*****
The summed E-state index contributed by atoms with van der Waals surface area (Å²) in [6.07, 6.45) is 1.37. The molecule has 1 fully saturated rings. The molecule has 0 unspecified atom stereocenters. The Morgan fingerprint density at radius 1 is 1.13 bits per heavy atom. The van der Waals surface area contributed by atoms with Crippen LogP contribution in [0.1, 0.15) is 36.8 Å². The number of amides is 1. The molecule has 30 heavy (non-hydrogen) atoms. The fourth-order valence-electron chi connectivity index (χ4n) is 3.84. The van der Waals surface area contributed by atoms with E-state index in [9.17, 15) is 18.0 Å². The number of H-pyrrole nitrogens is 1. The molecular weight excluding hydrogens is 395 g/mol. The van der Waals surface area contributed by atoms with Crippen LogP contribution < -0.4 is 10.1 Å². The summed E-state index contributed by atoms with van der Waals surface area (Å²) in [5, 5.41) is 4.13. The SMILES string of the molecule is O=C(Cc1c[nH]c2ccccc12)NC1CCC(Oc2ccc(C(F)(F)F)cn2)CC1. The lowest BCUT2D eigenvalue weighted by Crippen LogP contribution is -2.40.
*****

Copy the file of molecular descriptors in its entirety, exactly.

The summed E-state index contributed by atoms with van der Waals surface area (Å²) in [6.07, 6.45) is 1.37. The molecule has 1 fully saturated rings. The molecule has 0 unspecified atom stereocenters. The Morgan fingerprint density at radius 1 is 1.13 bits per heavy atom. The van der Waals surface area contributed by atoms with Crippen LogP contribution in [0.1, 0.15) is 36.8 Å². The number of amides is 1. The molecule has 30 heavy (non-hydrogen) atoms. The fourth-order valence-electron chi connectivity index (χ4n) is 3.84. The van der Waals surface area contributed by atoms with E-state index in [9.17, 15) is 18.0 Å². The number of H-pyrrole nitrogens is 1. The molecular weight excluding hydrogens is 395 g/mol. The van der Waals surface area contributed by atoms with Crippen LogP contribution < -0.4 is 10.1 Å². The summed E-state index contributed by atoms with van der Waals surface area (Å²) in [5, 5.41) is 4.13. The SMILES string of the molecule is O=C(Cc1c[nH]c2ccccc12)NC1CCC(Oc2ccc(C(F)(F)F)cn2)CC1. The lowest BCUT2D eigenvalue weighted by Crippen LogP contribution is -2.40.